This section is from the book "Modern Buildings, Their Planning, Construction And Equipment Vol1", by G. A. T. Middleton. Also available from Amazon: Modern Buildings.
The simplest way of supporting a beam upon a wall-plate is by allowing the former to rest upon the upper surface of the latter, as at A, Fig. 254. Any tendency to dis-lodgment is prevented by driving spikes of iron through the sides of the joists, thus securing them to the plate.
A rather more secure joint is formed by notching the end of this joist, i.e. by taking out a rectangular portion from the under side of the joist so that it fits over the plate, as shown at B. When a joist is carried over a plate or a cross beam a notched joint is formed, as shown at C. Another form of notched joint, sometimes called & double-notched joint, is shown at D and E, where a portion is notched out of the plate as well as the joists. In floor construction it frequently becomes necessary to make the upper surfaces of the joists and cross beams which support them on the same level. This is often done by means of a double-notched joint, having half the depth of the joist notched out of the joist and an equal amount notched out of the cross beam, as at E. Such a process is called " Halving down."
Housed Joint - Another simple joint for the end of a beam is shown at F and G, the end of the joist being left uncut and simply fitting into a notch in the member upon which it abuts.
The most satisfactory joint between a beam and plate or a joist and cross beam is that known as the Cogged Joint, shown at H and K.
The method of forming this joint when a joist passes over a cross beam is shown at K, a piece the width of the joist being notched out of each edge of the cross beam, leaving a solid portion in the centre of the upper surface over which the joist is notched. When the end of a joist is to have a notched bearing it is more economical in labour to form the cog at the outside edge of the plate at H. When the plans of rooms are not rectangular, skew-cogged joints, such as are shown at L become necessary. The advantage of this joint is that it makes a wooden framework very stiff by anchoring the walls and cross beams together.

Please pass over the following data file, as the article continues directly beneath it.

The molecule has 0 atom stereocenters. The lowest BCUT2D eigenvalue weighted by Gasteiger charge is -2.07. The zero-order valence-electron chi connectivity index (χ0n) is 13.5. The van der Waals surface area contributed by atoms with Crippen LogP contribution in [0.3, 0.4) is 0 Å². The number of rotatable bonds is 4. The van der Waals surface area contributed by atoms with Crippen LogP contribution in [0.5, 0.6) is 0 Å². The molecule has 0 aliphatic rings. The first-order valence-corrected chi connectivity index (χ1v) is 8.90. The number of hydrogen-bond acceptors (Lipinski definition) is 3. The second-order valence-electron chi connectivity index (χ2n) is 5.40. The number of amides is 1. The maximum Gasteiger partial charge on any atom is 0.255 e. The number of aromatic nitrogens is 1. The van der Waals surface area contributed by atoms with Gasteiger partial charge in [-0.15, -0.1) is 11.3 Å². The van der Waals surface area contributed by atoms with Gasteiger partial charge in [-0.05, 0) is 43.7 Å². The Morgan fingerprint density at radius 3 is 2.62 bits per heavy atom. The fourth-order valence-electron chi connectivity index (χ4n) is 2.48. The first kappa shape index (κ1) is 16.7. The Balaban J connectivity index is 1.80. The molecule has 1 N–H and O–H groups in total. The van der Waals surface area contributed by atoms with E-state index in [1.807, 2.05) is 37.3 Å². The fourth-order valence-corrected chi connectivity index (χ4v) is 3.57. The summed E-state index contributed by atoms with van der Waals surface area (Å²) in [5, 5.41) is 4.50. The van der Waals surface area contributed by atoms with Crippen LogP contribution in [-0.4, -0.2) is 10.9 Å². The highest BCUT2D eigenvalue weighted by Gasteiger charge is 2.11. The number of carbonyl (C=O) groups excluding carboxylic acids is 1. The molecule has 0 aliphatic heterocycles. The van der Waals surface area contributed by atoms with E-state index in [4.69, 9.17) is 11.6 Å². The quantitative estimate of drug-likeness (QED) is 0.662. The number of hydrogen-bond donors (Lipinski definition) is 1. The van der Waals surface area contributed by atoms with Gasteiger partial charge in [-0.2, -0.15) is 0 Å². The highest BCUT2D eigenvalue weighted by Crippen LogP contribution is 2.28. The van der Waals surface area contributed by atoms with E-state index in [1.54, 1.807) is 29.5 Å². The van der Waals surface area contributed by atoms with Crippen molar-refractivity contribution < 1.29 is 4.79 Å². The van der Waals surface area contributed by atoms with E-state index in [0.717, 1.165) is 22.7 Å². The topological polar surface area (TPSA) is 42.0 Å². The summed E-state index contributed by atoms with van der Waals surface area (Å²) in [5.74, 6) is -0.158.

When a beam has to be attached to the side of a cross beam some form of tenoned joint is employed. At A, Fig. 255, is shown a ceiling joist with a tenon cut upon it, and a corresponding mortise cut in the cross beam which is to support it. Projecting portions P are usually formed on the ends of ceiling joists to go under the cross beams, to the under side of which they may be spiked for additional bearing strength, or to afford a suitable attachment for the laths of a lath and plaster ceiling.
It sometimes happens that the cross beams or binders of a floor have to be fixed before the joists, or that a decayed joist has to be renewed, and it is obviously impossible to do this when the mortices are made as shown at A.
This difficulty is overcome by cutting a slight bevel upon the upper surface or cheek of the mortise, as shown at B, Fig. 255, which enables the tenon at one end to be inserted when the joist is in an inclined position. This done, the tenon at the other end can be dropped into a Chase mortise, which is cut as shown at B, Fig. 255. The same result may be attained by means of a horizontal chase mortise, and the joist is inserted as shown at C. It should be noted that the portion projecting beneath the cross beam cannot be used in the case of B, its place being taken by a fillet nailed to the under side of the binder.
A very useful bearing joint for framing timbers together is shown at A, Fig. 256. The exact proportions of the various parts of this joint might be theoretically determined, but the relative values determined experimentally for the safe resistances of timber to tension, compression, and shear vary so considerably that the dictates of experience are usually followed. The joint, with its parts proportioned as at A, Fig. 256, is the one most used in practice. The tenon is carried right through the mortised member, and should be made to project at least two-thirds of the depth of the beam, so that a portion of it will not shear out when the wedge is driven home.
It is often undesirable that the tenon of a tusk-tenon joint be carried right through the member into which it is framed, in which case short tenons are used, which are kept in position by means of iron spikes or wooden pegs, as at B. Sometimes the tenon is dispensed with altogether, and its place taken by a hand-rail screw, as at C.